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Editorial: Thompson MLA byelection no one’s to lose right now

Withdrawal of only person to have publicly announced that they were seeking a nomination to become a candidate in the byelection to replace late Thompson MLA Danielle Adams means voters will have to wait a little while longer to learn about their next potential representative.
stock hand ballot box
Following a withdrawal, there are currently no publicly declared potential candidates to become the next MLA of Thompson.

The question of who will be the next Thompson MLA after a byelection to choose the successor to the late Danielle Adams became a little clearer as well as a little more mysterious this week.

The only person who had publicly announced an intention to seek the nomination as the NDP’s next candidate — Oswald Sawh — announced in a paid advertisement in this week’s Thompson Citizen that he has withdrawn his name from the race, so we know it won’t be him. Sawh didn’t give a specific reason for bowing out of the race, other than to say the process showed him that it was not his time. The Citizen had sent him messages on March 28-29 asking about rumours that he had withdrawn from the running but did not hear from him until April 1. The decision may have had something to do with Elections Manitoba releasing Progressive Conservative leadership campaign expense reports showing that Oswald Sawh donated money to Premier Health Stefanson’s party leadership campaign, which may not have gone over well with the party he was seeking to represent. At any rate, the one possible person we know about so far who could have been the next MLA certainly won’t be now.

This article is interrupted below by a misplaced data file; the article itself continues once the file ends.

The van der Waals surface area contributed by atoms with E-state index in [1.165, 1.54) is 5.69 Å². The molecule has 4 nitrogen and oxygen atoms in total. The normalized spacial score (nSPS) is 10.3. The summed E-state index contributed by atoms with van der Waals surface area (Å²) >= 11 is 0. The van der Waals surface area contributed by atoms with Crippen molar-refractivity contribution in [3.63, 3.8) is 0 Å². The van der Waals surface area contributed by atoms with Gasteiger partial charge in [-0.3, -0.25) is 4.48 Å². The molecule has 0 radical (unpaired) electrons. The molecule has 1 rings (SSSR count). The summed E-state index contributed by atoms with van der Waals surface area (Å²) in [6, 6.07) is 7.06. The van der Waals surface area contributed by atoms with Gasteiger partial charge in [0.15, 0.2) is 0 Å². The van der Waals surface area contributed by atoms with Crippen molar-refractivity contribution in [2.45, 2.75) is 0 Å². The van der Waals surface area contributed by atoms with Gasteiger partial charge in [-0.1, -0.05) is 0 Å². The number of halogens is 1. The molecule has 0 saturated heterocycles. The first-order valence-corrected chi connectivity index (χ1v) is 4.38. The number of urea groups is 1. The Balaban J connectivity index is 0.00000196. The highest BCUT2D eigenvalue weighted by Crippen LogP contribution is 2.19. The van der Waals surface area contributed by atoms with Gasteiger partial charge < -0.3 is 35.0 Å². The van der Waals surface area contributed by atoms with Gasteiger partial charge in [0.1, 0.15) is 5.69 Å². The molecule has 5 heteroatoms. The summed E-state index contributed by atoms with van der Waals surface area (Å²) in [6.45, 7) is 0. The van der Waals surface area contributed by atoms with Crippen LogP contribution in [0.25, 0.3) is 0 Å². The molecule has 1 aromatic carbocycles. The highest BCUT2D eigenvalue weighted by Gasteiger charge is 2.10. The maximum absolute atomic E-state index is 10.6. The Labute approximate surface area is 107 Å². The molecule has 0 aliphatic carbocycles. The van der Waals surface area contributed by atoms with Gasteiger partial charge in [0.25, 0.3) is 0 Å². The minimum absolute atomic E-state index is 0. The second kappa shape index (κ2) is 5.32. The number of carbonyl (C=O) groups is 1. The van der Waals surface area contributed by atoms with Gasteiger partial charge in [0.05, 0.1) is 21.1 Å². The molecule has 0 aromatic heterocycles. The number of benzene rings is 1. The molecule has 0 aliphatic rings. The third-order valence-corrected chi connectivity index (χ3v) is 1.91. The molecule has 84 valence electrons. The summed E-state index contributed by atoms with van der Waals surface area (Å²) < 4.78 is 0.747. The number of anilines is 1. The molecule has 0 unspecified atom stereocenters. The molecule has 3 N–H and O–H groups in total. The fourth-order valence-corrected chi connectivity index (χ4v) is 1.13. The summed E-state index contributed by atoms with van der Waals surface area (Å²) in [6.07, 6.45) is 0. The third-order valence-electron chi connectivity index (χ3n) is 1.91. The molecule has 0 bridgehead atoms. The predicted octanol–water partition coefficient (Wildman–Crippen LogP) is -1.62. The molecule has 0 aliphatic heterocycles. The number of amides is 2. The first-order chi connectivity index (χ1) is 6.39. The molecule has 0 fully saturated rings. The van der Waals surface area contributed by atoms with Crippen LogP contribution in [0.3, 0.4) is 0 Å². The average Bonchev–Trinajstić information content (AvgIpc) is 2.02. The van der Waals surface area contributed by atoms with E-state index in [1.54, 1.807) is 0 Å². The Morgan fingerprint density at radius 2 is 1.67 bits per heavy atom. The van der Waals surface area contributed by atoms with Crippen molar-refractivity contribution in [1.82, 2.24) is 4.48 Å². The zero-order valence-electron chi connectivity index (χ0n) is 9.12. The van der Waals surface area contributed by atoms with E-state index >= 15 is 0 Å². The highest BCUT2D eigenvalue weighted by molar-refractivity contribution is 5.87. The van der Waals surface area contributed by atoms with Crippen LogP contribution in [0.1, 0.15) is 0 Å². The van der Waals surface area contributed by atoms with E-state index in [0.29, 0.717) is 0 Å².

We also know that it won’t be anyone from the Manitoba Liberal Party, presuming they hold true to their pledge not to run a candidate in the byelection, a date for which has not yet been determined, though it must be held by early June under Manitoba election laws. It also isn’t likely to be former PC MLA Kelly Bindle, who served one term from 2016 to 2019 before being defeated by Adams. His predecessor, Steve Ashton, who represented the community for 35 years and was a cabinet minister while the NDP formed the provincial government, seems a long shot as well, having been denied the opportunity to seek the nomination the last time around, possibly as a result of fallout from a leadership contest between himself and current Manitoba NDP leader Wab Kinew, which got nasty.

The list of people who it definitely or probably won’t be is getting longer. The list of who it might possibly be, now that Sawh has withdrawn, is non-existent, though there have been rumblings about some possible candidates, some of whom have been involved in politics in various capacities and some of whom haven’t. Presumably, the province actually calling the byelection should bring some of these would-be candidates out of the woodwork.

In truly practical terms, who becomes the next representative is not likely to make very much of a difference in the short term. Itfit’s an NDP candidate, which seems like the mostly likely scenario, they will be part of an opposition that is vastly outnumbered by MLAs on the government side. If it is a PC candidate, they will likely just be a backbencher, which didn’t prove particularly helpful to Bindle’s re-election aspirations, despite the fact that the PC party was more popular then, province-wide, than it is now in the wake of the COVID-19 pandemic and ill-considered comments regarding Indigenous Manitobans by the former premier, Brian Pallister, at various points before he resigned. The closeness of the byelection in his former riding of Fort Whyte, held by the PCs since it was created, demonstrates some of the widespread dissatisfaction among voters, not only with Pallister himself but also with the party as a whole. It’s normal for parties to become less popular the longer they are in government, but sometimes the deciding blow comes almost out of the blue.

Really, whoever become the next Thompson MLA will basically be looking at a second campaign almost right away and therefore focused on getting their name better-known in hopes of getting the most votes at the next general election. Stay tuned to find out who that person might be.

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